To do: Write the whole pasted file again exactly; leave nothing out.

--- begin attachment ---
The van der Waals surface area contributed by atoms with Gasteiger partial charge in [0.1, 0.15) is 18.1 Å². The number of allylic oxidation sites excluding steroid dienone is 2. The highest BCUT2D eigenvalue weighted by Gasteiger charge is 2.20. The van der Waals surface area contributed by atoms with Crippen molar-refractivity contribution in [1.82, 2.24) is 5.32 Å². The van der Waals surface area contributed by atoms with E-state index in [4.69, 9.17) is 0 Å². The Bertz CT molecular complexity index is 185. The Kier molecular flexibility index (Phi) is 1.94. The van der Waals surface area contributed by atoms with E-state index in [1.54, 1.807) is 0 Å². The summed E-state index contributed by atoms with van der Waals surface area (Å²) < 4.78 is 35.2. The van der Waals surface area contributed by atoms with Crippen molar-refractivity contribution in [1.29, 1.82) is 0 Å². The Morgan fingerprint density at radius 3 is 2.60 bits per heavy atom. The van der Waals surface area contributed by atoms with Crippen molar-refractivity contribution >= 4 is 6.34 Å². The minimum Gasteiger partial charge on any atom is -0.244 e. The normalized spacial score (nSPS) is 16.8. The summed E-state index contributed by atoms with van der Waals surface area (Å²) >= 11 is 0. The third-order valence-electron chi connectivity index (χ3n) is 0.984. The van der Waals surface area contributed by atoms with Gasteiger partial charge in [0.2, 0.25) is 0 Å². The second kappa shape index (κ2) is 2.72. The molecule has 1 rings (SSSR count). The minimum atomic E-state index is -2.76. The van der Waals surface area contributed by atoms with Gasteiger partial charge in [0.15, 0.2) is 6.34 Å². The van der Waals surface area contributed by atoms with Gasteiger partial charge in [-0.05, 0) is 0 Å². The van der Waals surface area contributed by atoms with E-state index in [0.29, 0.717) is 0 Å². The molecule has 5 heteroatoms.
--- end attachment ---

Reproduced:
The van der Waals surface area contributed by atoms with Gasteiger partial charge in [0.1, 0.15) is 18.1 Å². The number of allylic oxidation sites excluding steroid dienone is 2. The highest BCUT2D eigenvalue weighted by Gasteiger charge is 2.20. The van der Waals surface area contributed by atoms with Crippen molar-refractivity contribution in [1.82, 2.24) is 5.32 Å². The van der Waals surface area contributed by atoms with E-state index in [4.69, 9.17) is 0 Å². The Bertz CT molecular complexity index is 185. The Kier molecular flexibility index (Phi) is 1.94. The van der Waals surface area contributed by atoms with E-state index in [1.54, 1.807) is 0 Å². The summed E-state index contributed by atoms with van der Waals surface area (Å²) < 4.78 is 35.2. The van der Waals surface area contributed by atoms with Crippen molar-refractivity contribution in [1.29, 1.82) is 0 Å². The Morgan fingerprint density at radius 3 is 2.60 bits per heavy atom. The van der Waals surface area contributed by atoms with Crippen molar-refractivity contribution >= 4 is 6.34 Å². The minimum Gasteiger partial charge on any atom is -0.244 e. The normalized spacial score (nSPS) is 16.8. The summed E-state index contributed by atoms with van der Waals surface area (Å²) >= 11 is 0. The third-order valence-electron chi connectivity index (χ3n) is 0.984. The van der Waals surface area contributed by atoms with Gasteiger partial charge in [0.2, 0.25) is 0 Å². The second kappa shape index (κ2) is 2.72. The molecule has 1 rings (SSSR count). The minimum atomic E-state index is -2.76. The van der Waals surface area contributed by atoms with Gasteiger partial charge in [0.15, 0.2) is 6.34 Å². The van der Waals surface area contributed by atoms with Gasteiger partial charge in [-0.05, 0) is 0 Å². The van der Waals surface area contributed by atoms with E-state index in [0.29, 0.717) is 0 Å². The molecule has 5 heteroatoms.